For mild sprains, you may need to take pain medications and apply the RICE method. If walking is painful, you can use crutches until the pain subsides. We usually recommend ankle strengthening exercises in order to prevent recurrent sprains. If the sprain is very severe, or if it does not heal or stabilize, we may recommend ligament repair or reconstruction.
Calf Muscle Injuries
Even calf muscle injuries can cause pain in your foot. If you pull, stretch or tear your calf muscle, your treatment will likely begin with the RICE method, plus pain management. While your injury heals, we recommend using crutches or another assistive device. For milder injuries, we usually recommend physical therapy.
For more serious calf injuries, surgery may be necessary. After the surgery, you will wear a cast on your leg for about three weeks. This is followed by a gradual return to physical activity, as well as physical therapy.
How to Diagnose Foot Pain
When you seek medical advice about your foot pain, your doctor will likely begin by asking about your symptoms and your medical history, then performing a physical exam. We can also perform certain tests that allow us to assess the stability of your ligaments and other tissues. If we suspect an injury to your bone, we will likely order an x-ray, a CT scan, an ultrasound, and even blood tests.
Where Is Your Foot Pain Located?
In order to properly diagnose your foot pain, we will first pinpoint the location of the pain. Below, we outline the different sections of the foot, as well as the common conditions associated with each.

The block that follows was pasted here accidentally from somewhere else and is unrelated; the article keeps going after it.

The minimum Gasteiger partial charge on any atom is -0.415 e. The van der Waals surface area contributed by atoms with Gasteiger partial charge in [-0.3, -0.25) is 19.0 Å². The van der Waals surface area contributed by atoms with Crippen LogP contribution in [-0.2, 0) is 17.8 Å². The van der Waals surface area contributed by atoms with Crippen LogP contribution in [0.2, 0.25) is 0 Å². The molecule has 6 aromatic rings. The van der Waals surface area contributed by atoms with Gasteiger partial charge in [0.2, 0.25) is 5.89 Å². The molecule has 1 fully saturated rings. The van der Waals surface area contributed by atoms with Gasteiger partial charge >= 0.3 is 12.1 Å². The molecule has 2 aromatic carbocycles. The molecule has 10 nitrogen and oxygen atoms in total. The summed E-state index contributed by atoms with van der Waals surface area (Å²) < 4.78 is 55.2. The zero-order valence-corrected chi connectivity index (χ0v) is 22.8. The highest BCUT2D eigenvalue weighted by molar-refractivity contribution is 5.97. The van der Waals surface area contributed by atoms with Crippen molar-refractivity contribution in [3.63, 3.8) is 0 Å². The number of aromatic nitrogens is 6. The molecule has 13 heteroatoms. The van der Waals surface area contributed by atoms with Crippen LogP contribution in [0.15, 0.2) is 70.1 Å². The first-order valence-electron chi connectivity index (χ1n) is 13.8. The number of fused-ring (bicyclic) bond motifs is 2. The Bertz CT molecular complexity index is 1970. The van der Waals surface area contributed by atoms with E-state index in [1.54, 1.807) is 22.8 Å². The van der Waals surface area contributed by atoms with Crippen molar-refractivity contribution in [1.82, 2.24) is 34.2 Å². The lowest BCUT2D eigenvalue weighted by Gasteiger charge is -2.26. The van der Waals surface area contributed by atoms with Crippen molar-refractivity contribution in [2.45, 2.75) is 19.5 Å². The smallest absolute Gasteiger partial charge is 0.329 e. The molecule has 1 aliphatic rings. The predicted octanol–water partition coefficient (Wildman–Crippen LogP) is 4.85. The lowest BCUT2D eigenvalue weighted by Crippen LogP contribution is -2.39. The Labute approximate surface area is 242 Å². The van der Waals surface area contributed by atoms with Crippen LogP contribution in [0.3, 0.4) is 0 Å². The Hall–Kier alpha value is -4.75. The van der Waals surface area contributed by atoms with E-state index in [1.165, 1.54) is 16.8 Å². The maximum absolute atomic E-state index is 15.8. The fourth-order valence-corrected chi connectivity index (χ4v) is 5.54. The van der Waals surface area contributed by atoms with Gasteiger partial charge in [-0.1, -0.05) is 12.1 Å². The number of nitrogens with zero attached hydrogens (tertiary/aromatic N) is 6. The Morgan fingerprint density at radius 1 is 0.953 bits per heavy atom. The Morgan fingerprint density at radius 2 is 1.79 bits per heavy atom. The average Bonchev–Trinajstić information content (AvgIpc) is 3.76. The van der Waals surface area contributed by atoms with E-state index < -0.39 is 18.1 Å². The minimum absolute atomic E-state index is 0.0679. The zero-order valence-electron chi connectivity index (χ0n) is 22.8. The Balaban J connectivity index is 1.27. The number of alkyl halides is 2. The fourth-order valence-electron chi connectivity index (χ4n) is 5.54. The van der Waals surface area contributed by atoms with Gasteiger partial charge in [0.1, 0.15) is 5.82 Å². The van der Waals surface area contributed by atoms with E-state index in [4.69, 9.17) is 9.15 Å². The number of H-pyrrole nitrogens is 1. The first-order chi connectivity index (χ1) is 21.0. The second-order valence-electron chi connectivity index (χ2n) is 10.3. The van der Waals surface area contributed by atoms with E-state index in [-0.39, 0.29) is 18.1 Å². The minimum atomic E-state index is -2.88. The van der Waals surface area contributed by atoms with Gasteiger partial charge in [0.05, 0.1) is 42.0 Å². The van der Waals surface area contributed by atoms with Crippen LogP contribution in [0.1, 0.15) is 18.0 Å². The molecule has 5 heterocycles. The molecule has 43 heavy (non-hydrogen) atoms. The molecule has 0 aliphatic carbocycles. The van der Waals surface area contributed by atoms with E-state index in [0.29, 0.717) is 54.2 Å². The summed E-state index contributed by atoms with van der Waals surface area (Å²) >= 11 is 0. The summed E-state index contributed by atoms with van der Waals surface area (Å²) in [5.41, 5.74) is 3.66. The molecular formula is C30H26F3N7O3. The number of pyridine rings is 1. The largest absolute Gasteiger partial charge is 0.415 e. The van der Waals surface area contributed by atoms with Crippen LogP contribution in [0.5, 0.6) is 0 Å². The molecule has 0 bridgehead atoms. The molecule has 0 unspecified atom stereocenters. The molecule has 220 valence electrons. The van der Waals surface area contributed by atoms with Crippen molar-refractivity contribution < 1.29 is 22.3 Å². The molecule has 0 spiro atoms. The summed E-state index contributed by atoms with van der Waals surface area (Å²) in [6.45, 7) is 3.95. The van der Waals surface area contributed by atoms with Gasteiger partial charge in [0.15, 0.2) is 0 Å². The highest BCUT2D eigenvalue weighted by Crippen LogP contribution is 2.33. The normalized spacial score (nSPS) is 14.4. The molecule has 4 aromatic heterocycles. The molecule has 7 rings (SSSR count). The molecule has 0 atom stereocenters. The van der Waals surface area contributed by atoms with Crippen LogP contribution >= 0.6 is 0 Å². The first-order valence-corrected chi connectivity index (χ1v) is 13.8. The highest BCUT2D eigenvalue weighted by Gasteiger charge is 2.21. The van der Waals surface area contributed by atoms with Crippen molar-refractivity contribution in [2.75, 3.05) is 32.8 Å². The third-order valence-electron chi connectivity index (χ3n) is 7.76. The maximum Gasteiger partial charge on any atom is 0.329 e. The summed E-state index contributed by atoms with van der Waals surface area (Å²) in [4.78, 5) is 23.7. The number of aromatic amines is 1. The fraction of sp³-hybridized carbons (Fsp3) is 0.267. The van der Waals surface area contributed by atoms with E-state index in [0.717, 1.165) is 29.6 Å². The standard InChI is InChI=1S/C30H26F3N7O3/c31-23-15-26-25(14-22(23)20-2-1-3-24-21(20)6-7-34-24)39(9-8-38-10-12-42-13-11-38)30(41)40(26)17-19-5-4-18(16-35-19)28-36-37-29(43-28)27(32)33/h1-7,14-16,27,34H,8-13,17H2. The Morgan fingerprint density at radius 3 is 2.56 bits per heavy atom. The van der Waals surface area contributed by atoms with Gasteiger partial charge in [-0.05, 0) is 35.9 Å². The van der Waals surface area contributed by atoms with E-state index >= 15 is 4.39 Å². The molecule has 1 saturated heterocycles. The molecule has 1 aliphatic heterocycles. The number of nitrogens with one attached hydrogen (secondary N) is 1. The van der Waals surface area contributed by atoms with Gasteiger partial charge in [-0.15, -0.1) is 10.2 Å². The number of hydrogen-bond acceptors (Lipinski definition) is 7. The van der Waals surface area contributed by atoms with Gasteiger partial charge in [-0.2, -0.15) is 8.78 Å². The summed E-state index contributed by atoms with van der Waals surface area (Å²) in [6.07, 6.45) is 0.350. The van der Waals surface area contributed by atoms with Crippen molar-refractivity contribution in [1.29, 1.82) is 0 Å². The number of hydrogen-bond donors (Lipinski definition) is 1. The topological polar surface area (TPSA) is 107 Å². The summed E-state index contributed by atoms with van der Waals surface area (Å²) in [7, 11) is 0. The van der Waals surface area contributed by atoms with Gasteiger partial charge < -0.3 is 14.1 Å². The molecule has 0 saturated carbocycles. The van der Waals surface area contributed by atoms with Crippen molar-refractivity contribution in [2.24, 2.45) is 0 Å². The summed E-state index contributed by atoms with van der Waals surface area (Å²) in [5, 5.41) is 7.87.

- Plantar fasciitis
- Heel bone spurs
- Heel fracture
- Severe bruising
- Psoriatic arthritis
Ball of the Foot Pain
- Morton’s neuroma
Foot Arch Pain
- Flat feet
- Fallen arches
- Plantar fasciitis
- Ingrown toenail
- Claw toe
- Sprained toes
- Turf toe
- Toe fracture
- Corns or calluses
- Hallux rigidus
- Sesamoid fracture
Edge of the Foot Pain
Foot pain at the outer edge of the foot is usually either a Jones fracture or an avulsion fracture.
Pain Anywhere or Everywhere on the Foot
How Can I Prevent Foot Pain From Running?
If you’re already an avid runner, or if you’d like to try running, we have a few tips to help you prevent plantar fasciitis, stress fractures, and many of the other conditions we discussed above.
- Wear the proper footwear with the right shoe lacing pattern. The right shoes and the right laces can work wonders for your feet. If you find that your laces feel a bit off with the typical criss-cross pattern, consider trying a different pattern. Ask your orthopedist what lacing pattern they would recommend for your feet.
- Invest in the right socks. Yes, even your socks can play an important role in protecting your feet. If your socks fit poorly or don’t breathe very well, this could cause problems like athlete’s foot. Although it is easy to treat athlete’s foot, wearing the right socks can prevent it altogether.
- Stretch and warm up adequately before a run. This is imperative with any sport or physical activity. Stretching tight muscles and ligaments greatly helps to reduce the risk of injury.
- Take good care of your feet. If something looks or feels off, don’t wait to see a doctor. If you suffer from blisters or extremely dry skin, prevent and treat these problems right away. Our feet carry us through life, so it’s important that we take good care of them.
Contact a Foot and Ankle Specialist at SPORT
If you suffer from foot pain during or after a run, the orthopedic specialists at SPORT Orthopedics + Physical Therapy are here for you. Our Dallas orthopedic surgeons treat countless cases of foot pain every year, so we have an immense amount of experience under our belts. To schedule an appointment with our doctors and physical therapists in Dallas, please call our office at 469-200-2832 today.